How user experience sound design can benefit your product and brand
Ruslana Kruchek, co-founder of VP Production audio agency in Odessa, Ukraine, analyses the ways brands can utilise sound design. She also argues it is worth doing for reasons of inclusivity, capturing an audience’s attention and improving a brand’s overall perception.
As you may have heard, our world is now living in a state of 'continuous partial attention,' making it more challenging for products and brands to keep in touch with their audiences. That’s where the sound comes into play.
And while brands, little by little, start paying attention to sound and music on social platforms, in digital and physical retail, and across above the line communications, audio in user interfaces (UI) remains either overlooked or underrated. This approach results in the creation of silent, chaotically- or standard-sounding apps, which leads to missed opportunities.
At this point, many people would pull out an argument that this topic isn’t of much relevance because millions of people have constantly muted smartphones. While it’s a valid point, millions of others still don’t silence their phones. Don’t they deserve a better experience? Especially those with vision disabilities, for whom thoroughly sounded apps are vital.
Inclusivity is the first benefit that user experience (UX) sound design provides to products.
Also, correctly designed and implemented sounds contribute to:
- instantly capturing the user’s attention – think of notifications/alerts;
- supporting the right mood during the Customer Journey – during a start-up flow, for example;
- providing clear feedback, building context and understanding of a use case, which are essential to a successful user experience.
Overall, sound can give expression to interactions and reinforce a specific product’s functionality. You can learn more about best practices for applying sound to UI on the Material Design website; it has decent guidelines.
But what if we look at the bigger picture and not limit ourselves to UX sounds utility?
There is plenty of evidence that the correct use of audio can significantly increase brand consistency, engagement, recall, and differentiation, all of which can influence consumer behaviour over time.
This leads us to conclude that UX sounds should also be treated as an audio branding asset. And there are two ways to perform that.
The first one is more conservative and suitable for brands that have an app among their other touchpoints. In this case, everything follows the usual audio brand creation pipeline: you create an audio DNA based on the brand's promise, values, and personality and then adapt it to all the touchpoints, including the app.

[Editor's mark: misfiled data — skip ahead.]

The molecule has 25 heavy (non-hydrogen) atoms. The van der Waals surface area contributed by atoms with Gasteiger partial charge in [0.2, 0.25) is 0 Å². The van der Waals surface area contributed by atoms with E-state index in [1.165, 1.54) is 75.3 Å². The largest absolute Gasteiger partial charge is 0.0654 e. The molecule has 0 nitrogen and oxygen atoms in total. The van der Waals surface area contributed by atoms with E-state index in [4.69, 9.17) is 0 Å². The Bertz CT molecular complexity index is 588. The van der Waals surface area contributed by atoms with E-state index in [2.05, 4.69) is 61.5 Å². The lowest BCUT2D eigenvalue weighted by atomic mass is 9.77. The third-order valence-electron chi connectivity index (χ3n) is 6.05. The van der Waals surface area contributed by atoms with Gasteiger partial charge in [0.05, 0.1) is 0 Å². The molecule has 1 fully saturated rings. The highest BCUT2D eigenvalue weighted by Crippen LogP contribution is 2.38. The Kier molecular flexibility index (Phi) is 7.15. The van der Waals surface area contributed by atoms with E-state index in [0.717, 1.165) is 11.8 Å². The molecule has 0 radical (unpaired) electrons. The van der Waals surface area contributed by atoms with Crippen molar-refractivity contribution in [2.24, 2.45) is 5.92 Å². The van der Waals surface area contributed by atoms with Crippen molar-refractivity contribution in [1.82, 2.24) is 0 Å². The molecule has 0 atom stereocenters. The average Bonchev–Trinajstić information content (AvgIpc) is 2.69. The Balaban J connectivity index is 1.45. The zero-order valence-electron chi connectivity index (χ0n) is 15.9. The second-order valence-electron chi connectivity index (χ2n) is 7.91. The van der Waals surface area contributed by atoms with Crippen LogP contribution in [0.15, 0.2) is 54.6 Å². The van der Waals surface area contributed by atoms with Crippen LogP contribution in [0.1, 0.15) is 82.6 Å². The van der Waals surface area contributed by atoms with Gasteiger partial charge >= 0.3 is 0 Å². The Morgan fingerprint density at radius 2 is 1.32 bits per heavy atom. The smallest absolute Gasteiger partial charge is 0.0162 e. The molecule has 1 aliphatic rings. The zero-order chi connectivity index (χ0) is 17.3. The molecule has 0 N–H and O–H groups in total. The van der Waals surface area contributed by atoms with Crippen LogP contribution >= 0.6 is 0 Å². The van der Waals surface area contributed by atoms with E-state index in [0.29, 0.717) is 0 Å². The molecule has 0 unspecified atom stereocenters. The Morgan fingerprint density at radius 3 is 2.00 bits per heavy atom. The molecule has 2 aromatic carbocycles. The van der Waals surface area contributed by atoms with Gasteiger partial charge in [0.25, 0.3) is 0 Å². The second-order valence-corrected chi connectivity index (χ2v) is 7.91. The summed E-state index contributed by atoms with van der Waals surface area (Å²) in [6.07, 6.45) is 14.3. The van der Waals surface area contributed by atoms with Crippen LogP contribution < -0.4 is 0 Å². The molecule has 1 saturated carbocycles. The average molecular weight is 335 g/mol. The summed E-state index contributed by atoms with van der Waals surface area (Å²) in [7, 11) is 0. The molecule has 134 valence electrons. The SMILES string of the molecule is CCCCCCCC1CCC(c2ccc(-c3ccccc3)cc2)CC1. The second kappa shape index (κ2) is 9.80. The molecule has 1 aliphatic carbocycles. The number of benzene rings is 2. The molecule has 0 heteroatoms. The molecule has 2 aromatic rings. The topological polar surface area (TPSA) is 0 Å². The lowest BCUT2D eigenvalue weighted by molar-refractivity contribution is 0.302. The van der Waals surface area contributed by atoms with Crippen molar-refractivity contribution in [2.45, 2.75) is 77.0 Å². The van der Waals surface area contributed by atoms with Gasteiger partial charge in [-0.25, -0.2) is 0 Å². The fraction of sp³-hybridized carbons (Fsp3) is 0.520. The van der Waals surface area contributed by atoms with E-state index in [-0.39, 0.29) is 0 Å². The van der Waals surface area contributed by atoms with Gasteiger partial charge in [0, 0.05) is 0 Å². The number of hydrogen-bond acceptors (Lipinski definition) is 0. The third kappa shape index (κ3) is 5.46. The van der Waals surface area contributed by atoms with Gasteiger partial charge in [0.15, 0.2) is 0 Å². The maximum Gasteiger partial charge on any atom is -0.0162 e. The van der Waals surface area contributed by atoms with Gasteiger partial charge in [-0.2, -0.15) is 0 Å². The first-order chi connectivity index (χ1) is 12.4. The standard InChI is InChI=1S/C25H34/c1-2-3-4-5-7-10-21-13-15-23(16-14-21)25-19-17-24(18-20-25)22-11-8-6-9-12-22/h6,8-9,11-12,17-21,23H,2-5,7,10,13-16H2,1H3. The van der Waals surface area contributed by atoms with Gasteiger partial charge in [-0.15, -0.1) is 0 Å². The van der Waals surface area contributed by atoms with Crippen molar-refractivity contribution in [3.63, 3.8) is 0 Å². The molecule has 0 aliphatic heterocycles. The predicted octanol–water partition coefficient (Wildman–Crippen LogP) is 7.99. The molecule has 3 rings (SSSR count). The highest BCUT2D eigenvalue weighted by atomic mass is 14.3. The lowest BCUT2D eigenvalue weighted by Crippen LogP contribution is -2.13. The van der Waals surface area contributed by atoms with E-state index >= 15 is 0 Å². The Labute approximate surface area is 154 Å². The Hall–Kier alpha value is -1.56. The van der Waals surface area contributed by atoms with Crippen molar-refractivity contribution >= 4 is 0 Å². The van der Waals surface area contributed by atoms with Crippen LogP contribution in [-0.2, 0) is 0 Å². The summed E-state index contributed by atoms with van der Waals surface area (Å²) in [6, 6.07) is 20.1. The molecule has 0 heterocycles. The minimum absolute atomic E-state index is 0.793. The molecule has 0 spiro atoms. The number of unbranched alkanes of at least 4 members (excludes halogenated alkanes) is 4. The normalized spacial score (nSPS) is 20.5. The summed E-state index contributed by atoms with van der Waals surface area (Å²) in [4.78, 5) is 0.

That’s how we designed a set of notification sounds for FUIB Online, a mobile banking app of the First Ukrainian International Bank. In this case, it was essential to create an ‘extension’ of the bank in the clients' smartphones, so the set used an audio vocabulary defined by an audio DNA with tested efficiency.
The second approach is for those cases when the app is a centerpiece, like monobank, another Ukrainian banking app. This time around, everything begins with the app’s sonic identity: sounds are designed based on their functional roles but get an emotional glow-up according to the brand spirit; and then their usage is extended to other touchpoints (in monobank’s case, it’s TikTok, TV and digital ads, and influencer integrations).
While these two options may seem like total opposites, they actually follow the same principles:
- UX sounds aren’t purely practical, and they carry a brand identity;
- app sounds are a part of a more extensive system of audio-enabled touchpoints;
- consistent usage of sound has the power to strengthen brand awareness and recognition.
To sum up, a well-thought-out UX sound design can benefit your product and brand. You can take either path: focus on merely reinforcing the app’s functionality or go further and work on your overall brand’s perception. Anyway, you’ll enhance the user experience for your customers, which matters most.